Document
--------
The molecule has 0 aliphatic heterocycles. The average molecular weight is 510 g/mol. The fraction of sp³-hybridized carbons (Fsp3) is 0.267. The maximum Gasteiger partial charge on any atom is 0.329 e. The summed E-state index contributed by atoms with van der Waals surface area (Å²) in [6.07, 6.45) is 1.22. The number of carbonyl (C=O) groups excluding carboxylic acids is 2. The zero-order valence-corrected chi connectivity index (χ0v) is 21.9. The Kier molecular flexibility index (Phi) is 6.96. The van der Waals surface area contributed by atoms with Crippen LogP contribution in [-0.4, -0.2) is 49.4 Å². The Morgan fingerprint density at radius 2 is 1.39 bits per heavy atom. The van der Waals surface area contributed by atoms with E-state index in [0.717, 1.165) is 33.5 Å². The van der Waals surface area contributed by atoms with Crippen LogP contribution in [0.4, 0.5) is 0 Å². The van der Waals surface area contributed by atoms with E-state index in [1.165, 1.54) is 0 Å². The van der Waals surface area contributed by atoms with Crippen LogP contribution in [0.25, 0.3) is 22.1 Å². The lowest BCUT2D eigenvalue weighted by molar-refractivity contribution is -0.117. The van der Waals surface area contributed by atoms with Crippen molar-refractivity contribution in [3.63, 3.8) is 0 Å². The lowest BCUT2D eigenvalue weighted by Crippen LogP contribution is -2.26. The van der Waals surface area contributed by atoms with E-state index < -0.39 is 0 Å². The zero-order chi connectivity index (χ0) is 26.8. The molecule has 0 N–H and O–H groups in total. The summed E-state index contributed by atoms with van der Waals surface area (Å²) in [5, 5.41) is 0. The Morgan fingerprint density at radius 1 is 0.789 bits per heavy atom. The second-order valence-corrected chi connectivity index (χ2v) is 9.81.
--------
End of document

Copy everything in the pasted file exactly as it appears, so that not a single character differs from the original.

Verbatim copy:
The molecule has 0 aliphatic heterocycles. The average molecular weight is 510 g/mol. The fraction of sp³-hybridized carbons (Fsp3) is 0.267. The maximum Gasteiger partial charge on any atom is 0.329 e. The summed E-state index contributed by atoms with van der Waals surface area (Å²) in [6.07, 6.45) is 1.22. The number of carbonyl (C=O) groups excluding carboxylic acids is 2. The zero-order valence-corrected chi connectivity index (χ0v) is 21.9. The Kier molecular flexibility index (Phi) is 6.96. The van der Waals surface area contributed by atoms with Crippen LogP contribution in [-0.4, -0.2) is 49.4 Å². The Morgan fingerprint density at radius 2 is 1.39 bits per heavy atom. The van der Waals surface area contributed by atoms with E-state index in [0.717, 1.165) is 33.5 Å². The van der Waals surface area contributed by atoms with Crippen LogP contribution in [0.4, 0.5) is 0 Å². The van der Waals surface area contributed by atoms with E-state index in [1.165, 1.54) is 0 Å². The van der Waals surface area contributed by atoms with Crippen LogP contribution in [0.25, 0.3) is 22.1 Å². The lowest BCUT2D eigenvalue weighted by molar-refractivity contribution is -0.117. The van der Waals surface area contributed by atoms with Crippen molar-refractivity contribution in [3.63, 3.8) is 0 Å². The lowest BCUT2D eigenvalue weighted by Crippen LogP contribution is -2.26. The van der Waals surface area contributed by atoms with E-state index < -0.39 is 0 Å². The zero-order chi connectivity index (χ0) is 26.8. The molecule has 0 N–H and O–H groups in total. The summed E-state index contributed by atoms with van der Waals surface area (Å²) in [5, 5.41) is 0. The Morgan fingerprint density at radius 1 is 0.789 bits per heavy atom. The second-order valence-corrected chi connectivity index (χ2v) is 9.81.